Affinity Labeling Steroids for Characterization of Steroid Binding Sites

  • James C. Warren
Part of the Advances in Experimental Medicine and Biology book series (AEMB, volume 36)


Because enzyme active sites have been identified by affinity labeling with substrate derivatives, we presumed that a similar approach might be used to characterize macromolecular steroid-binding sites. Affinity labeling (site directed irreversible binding) depends upon attaching to the steroid a reagent group capable of reaction with amino acid residues present at a macromolecular steroid binding site. Concentration of an appropriate reagent group at the steroid binding site by the steroid moiety favors covalent bond formation at the binding site as compared to the protein molecule in general. This basic scheme is illustrated in Fig. 1, which contrasts the reversible finding of receptor and steroid with the case where the same steroid bears a reagent group (X) capable of reacting with a residue at the binding site (Y). Note that the covalent bonding step (if a true covalent bond is formed) is irreversible and the steroid is not capable of leaving the site. While some affinity labeling compounds form only pseudo-covalent bonds and will dissociate from the site, it is possible to make derivatives that will form covalent bonds which endure even acid hydrolysis of the macromolecule.


Pyruvate Kinase Amino Acid Analysis Estrogenic Activity Histidine Residue Enzyme Active Site 
These keywords were added by machine and not by the authors. This process is experimental and the keywords may be updated as the learning algorithm improves.


Unable to display preview. Download preview PDF.

Unable to display preview. Download preview PDF.


  1. 1.
    Chin, C.C., and Warren, J.C., J. Biol. Chem., 243; 5056, 1968.PubMedGoogle Scholar
  2. 2.
    Muldoon, T.G., and Warren, J.C., J. Biol.Chem.,2445430, 1969.PubMedGoogle Scholar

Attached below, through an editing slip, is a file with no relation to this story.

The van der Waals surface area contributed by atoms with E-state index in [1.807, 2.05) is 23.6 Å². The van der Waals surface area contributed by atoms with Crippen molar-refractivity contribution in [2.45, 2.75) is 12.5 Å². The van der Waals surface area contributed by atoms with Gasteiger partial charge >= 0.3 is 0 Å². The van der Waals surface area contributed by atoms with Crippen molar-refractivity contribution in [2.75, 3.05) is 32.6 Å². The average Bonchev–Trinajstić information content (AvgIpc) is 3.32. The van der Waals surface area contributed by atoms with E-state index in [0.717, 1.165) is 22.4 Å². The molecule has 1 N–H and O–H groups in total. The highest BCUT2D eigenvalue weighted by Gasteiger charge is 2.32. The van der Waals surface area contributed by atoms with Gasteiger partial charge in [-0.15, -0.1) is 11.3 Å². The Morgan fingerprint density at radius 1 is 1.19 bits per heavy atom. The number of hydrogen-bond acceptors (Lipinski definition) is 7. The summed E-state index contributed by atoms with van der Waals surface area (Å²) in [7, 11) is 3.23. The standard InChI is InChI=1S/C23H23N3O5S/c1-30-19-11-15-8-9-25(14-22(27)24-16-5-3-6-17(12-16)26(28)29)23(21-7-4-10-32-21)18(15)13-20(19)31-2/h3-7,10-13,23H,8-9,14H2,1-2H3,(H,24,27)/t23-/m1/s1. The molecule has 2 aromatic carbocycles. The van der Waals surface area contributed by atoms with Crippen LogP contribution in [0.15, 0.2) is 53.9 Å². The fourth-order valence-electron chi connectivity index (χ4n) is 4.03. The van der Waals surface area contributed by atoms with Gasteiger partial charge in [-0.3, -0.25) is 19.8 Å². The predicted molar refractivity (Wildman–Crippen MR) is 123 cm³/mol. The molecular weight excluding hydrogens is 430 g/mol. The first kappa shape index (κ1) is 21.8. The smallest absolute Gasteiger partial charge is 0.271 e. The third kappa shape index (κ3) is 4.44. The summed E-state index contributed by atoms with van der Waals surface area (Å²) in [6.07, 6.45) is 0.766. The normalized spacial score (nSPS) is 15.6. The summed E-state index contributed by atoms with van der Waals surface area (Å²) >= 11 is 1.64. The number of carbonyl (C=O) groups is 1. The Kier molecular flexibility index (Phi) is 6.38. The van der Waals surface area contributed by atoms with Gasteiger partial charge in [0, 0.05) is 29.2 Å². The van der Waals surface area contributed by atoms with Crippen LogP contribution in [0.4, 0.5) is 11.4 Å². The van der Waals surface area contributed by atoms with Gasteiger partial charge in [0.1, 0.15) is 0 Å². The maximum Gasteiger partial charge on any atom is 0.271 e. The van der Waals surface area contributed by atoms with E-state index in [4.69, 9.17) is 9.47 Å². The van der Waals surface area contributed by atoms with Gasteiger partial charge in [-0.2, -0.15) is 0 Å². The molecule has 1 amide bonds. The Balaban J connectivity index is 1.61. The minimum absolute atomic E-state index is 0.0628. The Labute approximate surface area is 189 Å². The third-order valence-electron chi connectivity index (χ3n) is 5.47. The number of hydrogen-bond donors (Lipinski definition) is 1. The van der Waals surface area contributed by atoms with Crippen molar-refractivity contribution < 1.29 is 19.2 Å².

3. 3.
    Barker, K.L., and Warren, J.C., Endocrinology, 80: 536, 1967.PubMedCrossRefGoogle Scholar
  4. 4.
    Martin, L., Steroids, 13: 1, 1969.PubMedCrossRefGoogle Scholar
  5. 5.
    Korenman, S.G., Steroids, 13: 163, 1969PubMedCrossRefGoogle Scholar
  6. 6.
    Ellis, R.W., and Warren, J.C., Steroids, 17: 331, 1971.PubMedCrossRefGoogle Scholar
  7. 7.
    Muldoon, T.C., Biochemistry10: 3780,1971.PubMedCrossRefGoogle Scholar
  8. 8.
    Ganguly, M., and Warren, J.C., J. Biol. Chem., 246: 3646, 1971.PubMedGoogle Scholar
  9. 9.
    Sweet, F., and Warren, J.C., Biochim. Biophys. Acta,260: 759, 1972.PubMedGoogle Scholar
  10. 10.
    Sweet, F., Arias, F., and Warren, J.C., J. Biol. Chem.,247: 3424, 1972.PubMedGoogle Scholar
  11. 11.
    Chin, C.C., and Warren, J.C., Biochemistry, 11: 2720, 1972.PubMedCrossRefGoogle Scholar
  12. 12.
    Betz, G., and Warren, J.C., Arch. Biochem. Biophys.,128: 745, 1968.PubMedCrossRefGoogle Scholar
  13. 13.
    Betz, G., Thesis, University of Kansas School of Medicine, Kansas City, Kansas, 1968.Google Scholar
  14. 14.
    Ellis, R.W., and Warren, J.C., Endocrinology, 88: 1136, 1971.CrossRefGoogle Scholar

Copyright information

© Plenum Press, New York 1973

Authors and Affiliations

  • James C. Warren
    • 1
  1. 1.Departments of Obstetrics-Gynecology and Biological ChemistryWashington University School of MedicineSt. LouisUSA

Personalised recommendations